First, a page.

RECAP: Immigration in Politics Post Paris Attacks


The political debate over proposed U.S. immigration reform has been intensified and highly confused in the wake of the massacres in Paris, wherein one attacker was found to have a Syrian passport and was thought to have entered the country without inspection.

Immediately following the attacks, President Obama expressed support for France and condemned ISIS attackers, but has been fighting to keep support for his plan to expand the number of Syrian refugees entering the U.S. fleeing ISIS violence to 10,000. Though the plan was announced in September, many have been misreading this expansion as a direct result of the Paris attacks.

Many state governors, including GA governor Nathan Deal, issued statements saying that they will not accept incoming refugees from Syria in light of the attacks. However, given basic constitutional organization of government, states cannot override federal policy to make decisions about which immigrants they do and do not accept.

The Republican controlled Congress has responded by passing the Security Against Foreign Enemies (SAFE) bill with enough bipartisan support to override a presidential veto. While this bill does not pander to political rhetoric, it does increase the length and rigor of the bureaucratic process of immigrating from Middle Eastern countries by requiring the FBI Director, Secretary of Homeland Security, and Director of National Intelligence all to sign off on individual immigrants from Syria or Iraq.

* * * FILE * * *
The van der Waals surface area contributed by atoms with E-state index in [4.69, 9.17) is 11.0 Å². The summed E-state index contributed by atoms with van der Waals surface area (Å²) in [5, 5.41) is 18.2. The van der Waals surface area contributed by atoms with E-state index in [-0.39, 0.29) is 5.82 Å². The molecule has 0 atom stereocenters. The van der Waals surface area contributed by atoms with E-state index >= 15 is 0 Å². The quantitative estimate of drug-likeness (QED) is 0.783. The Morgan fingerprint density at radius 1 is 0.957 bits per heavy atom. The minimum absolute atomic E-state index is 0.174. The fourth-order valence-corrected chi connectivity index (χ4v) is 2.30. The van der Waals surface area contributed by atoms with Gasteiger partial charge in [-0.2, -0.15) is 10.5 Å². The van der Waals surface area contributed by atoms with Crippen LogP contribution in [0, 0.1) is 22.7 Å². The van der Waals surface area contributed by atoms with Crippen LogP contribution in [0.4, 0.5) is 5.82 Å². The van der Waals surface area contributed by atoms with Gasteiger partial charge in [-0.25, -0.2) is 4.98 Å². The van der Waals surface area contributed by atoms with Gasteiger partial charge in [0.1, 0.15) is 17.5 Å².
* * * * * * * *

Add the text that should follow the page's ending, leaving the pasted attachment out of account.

GOP presidential candidates Donald Trump and Ben Carson have been extremely vocal in the last week, each expressing the need to ramp up security in immigration procedures in the U.S. to ridiculous or even insulting levels. Trump, who in his last presidential debate called for a renewal of the so-called Operation Wetback program of the 1950s and called for deportation of all unlawfully present immigrants and their children, last week called for a registration for U.S. Muslims. He later pulled back from this call, saying more generally, “I want surveillance of these people. I want surveillance if we have to. I want surveillance of certain mosques, OK?” Carson, similarly, called for an immigrant “database,” though it was unclear whether he was referring to existing USCIS practice or a new agency.  Ted Cruz, another GOP candidate, has suggested that only Christians fleeing violence in Syria should be admitted.

Democratic candidates Hillary Clinton and Bernie Sanders have taken stands against these proposals. Clinton, in a speech on Thursday, said “turning away orphans, applying a religious test, discriminating against Muslims, slamming the door on every single Syrian refugee – that is just not who we are,” directly targeting her comments toward GOP opponents. Similarly, Sanders has emailed supporters saying, “In this moment, it is particularly important that we not allow ourselves to be divided by the anti-immigrant hysteria that Republican presidential candidates are ginning up. When hundreds of thousands of people have lost everything and have nothing left but the shirts on their backs, we should not turn our backs on these refugees escaping violence in the Middle East.”